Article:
Pawnee Warrior

Style: Good

Attitude: Positive

Cover of Pawnee Warrior

Author: Chris d'Lacey

Series: Cherokee

Publisher: Corgi

Published in: 2002

Age Range: Young Teens

Period: Contemporary

Setting: English Town

Genres:  AnimalFriendshipGrowing-UpSchool


  • Darryl owns two racing pigeons and secretly allows their eggs to hatch, against his father's wishes. Meanwhile, he keeps from his parents the fear he lives in of the school bully, and tries to come to terms with the interest two girls show in him.
  • Garry is Darryl's best friend who remains loyal despite a few spats and who occasionally acts as go-between for Darryl and the girls in their class.
  • Susan Duckins is the granddaughter of Alf Ducking who gave Darryl his pigeons. She helps Darryl a few times, but has her own reasons for doing things.
  • Warren Spigott has threatened Darryl even since their school has been made aware of the bullying. His mother died in a car accident some years ago while taking pigeons to a race and he blames his father, Lenny Spigott, who has now taken Darryl on as an apprentice while he looks after the newly-hatched pigeon chicks.
  • Suzie McAllister is in Darryl's class at school, a slightly more thoughtful girl than the others, who is a judo expert, stands up against bullying, and is not afraid to apologise when she feels she's done something wrong. She perseveres in help Darryl even when he fails to appreciate her efforts.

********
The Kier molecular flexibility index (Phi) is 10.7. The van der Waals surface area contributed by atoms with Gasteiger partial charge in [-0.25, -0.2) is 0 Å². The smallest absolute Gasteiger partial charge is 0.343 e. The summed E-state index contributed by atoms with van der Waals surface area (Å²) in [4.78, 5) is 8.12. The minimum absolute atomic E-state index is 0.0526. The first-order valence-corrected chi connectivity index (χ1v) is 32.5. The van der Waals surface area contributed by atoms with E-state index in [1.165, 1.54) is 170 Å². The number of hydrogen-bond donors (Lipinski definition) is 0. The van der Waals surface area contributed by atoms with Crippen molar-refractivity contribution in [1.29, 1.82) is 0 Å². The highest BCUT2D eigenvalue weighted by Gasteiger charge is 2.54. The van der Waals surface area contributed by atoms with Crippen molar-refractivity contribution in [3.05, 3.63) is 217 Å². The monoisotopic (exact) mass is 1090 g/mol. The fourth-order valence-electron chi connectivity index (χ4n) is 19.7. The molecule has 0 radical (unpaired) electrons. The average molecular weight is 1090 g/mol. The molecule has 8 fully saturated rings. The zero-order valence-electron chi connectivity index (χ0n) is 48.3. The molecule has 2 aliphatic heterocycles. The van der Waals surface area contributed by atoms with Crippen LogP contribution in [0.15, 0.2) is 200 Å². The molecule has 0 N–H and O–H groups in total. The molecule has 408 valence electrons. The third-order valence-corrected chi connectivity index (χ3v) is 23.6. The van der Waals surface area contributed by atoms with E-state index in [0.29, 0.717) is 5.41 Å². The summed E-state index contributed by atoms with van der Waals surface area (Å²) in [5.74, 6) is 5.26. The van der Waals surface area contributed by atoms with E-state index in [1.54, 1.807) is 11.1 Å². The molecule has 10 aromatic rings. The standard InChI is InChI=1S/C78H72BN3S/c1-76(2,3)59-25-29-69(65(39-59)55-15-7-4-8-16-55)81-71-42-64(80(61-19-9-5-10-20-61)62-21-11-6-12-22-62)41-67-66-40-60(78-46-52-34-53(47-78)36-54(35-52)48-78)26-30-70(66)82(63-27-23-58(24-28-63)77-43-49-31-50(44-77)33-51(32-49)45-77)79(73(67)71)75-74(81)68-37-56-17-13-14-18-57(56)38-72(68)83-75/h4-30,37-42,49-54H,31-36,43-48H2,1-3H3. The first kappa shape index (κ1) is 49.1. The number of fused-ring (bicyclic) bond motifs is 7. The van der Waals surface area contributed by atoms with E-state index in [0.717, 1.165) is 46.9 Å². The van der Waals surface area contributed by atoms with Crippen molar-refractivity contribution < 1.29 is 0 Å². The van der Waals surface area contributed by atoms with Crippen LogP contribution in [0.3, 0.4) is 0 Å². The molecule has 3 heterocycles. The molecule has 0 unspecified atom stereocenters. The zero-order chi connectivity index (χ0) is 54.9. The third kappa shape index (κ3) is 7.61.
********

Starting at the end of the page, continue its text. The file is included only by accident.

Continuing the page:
Darryl must do the best he can for his racing pigeons while keeping at bay his mother, pregnant with twins, his father, who doesn't want the pigeons, Warren, the school bully, and Susan Duckins and Suzie McAllister, who both have designs on him for entirely different reasons. He is shocked when one of his pigeon chicks dies unexpectedly and is terrified of the thought of lodging the other with Mr Spigott, the father of the school bully. Some of the girls in his class undertake to protect him, and Susan, two years older than him, appears to have an interest in him as well.


General: A rites-of-passage sort of book where the concern Darryl has for his racing pigeons in some way mirrors the attitude of parents, especially now that his mother is in the early stages of a pregnancy whose outcome is uncertain. Darryl's difficulties in coping with the threats of the school bully and the support offered by the girls of his class portray very well the confusion and fears of boys at that age. It's not clear exactly how old Darryl and the girls are but they are presumably in the first years of high school and just starting to take an interest in each other.

Families: Darryl's Mum and Dad are supportive of him. Even though his Dad doesn't agree with his hatching the pigeon chicks, he makes arrangements for them to be lodged with an expert pigeon-fancier. His Mum explains to him simply that she had lost two children from previous pregnancies to prepare him for the possible failure of this one. Darryl's Gran takes him to stay with her at a difficult time for him, and tries to help him get over things with her gentle love. When 5-year-old Natalie comes to visit him there, he finds it easy to take her for a walk by the hand.

Lenny Spigott is unaware that his 16-year-old son has been Darryl's tormentor since the previous year, and both father and son continue to be upset by the death of Emily, wife and mother, some years previously. Lenny is kind to Darryl and wins him over with his straightfoward competence.